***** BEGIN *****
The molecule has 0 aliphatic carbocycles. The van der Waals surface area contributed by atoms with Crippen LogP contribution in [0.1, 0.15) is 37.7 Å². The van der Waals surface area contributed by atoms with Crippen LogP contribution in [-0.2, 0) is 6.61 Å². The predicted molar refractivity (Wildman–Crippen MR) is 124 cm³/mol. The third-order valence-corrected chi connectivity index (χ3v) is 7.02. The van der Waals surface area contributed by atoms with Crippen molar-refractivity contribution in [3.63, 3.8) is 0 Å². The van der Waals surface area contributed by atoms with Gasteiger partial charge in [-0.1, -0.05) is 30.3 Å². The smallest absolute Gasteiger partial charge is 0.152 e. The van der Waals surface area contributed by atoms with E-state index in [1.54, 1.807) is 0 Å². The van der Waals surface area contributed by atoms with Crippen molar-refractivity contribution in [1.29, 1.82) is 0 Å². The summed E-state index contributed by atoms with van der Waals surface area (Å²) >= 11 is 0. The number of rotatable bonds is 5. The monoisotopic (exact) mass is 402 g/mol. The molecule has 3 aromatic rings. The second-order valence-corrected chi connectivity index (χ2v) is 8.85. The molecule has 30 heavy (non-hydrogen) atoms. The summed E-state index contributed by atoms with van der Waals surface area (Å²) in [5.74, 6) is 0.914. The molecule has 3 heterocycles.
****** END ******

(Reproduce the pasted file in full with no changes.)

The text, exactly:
The molecule has 0 aliphatic carbocycles. The van der Waals surface area contributed by atoms with Crippen LogP contribution in [0.1, 0.15) is 37.7 Å². The van der Waals surface area contributed by atoms with Crippen LogP contribution in [-0.2, 0) is 6.61 Å². The predicted molar refractivity (Wildman–Crippen MR) is 124 cm³/mol. The third-order valence-corrected chi connectivity index (χ3v) is 7.02. The van der Waals surface area contributed by atoms with Crippen molar-refractivity contribution in [3.63, 3.8) is 0 Å². The van der Waals surface area contributed by atoms with Gasteiger partial charge in [-0.1, -0.05) is 30.3 Å². The smallest absolute Gasteiger partial charge is 0.152 e. The van der Waals surface area contributed by atoms with E-state index in [1.54, 1.807) is 0 Å². The van der Waals surface area contributed by atoms with Crippen molar-refractivity contribution in [1.29, 1.82) is 0 Å². The summed E-state index contributed by atoms with van der Waals surface area (Å²) >= 11 is 0. The number of rotatable bonds is 5. The monoisotopic (exact) mass is 402 g/mol. The molecule has 3 aromatic rings. The second-order valence-corrected chi connectivity index (χ2v) is 8.85. The molecule has 30 heavy (non-hydrogen) atoms. The summed E-state index contributed by atoms with van der Waals surface area (Å²) in [5.74, 6) is 0.914. The molecule has 3 heterocycles.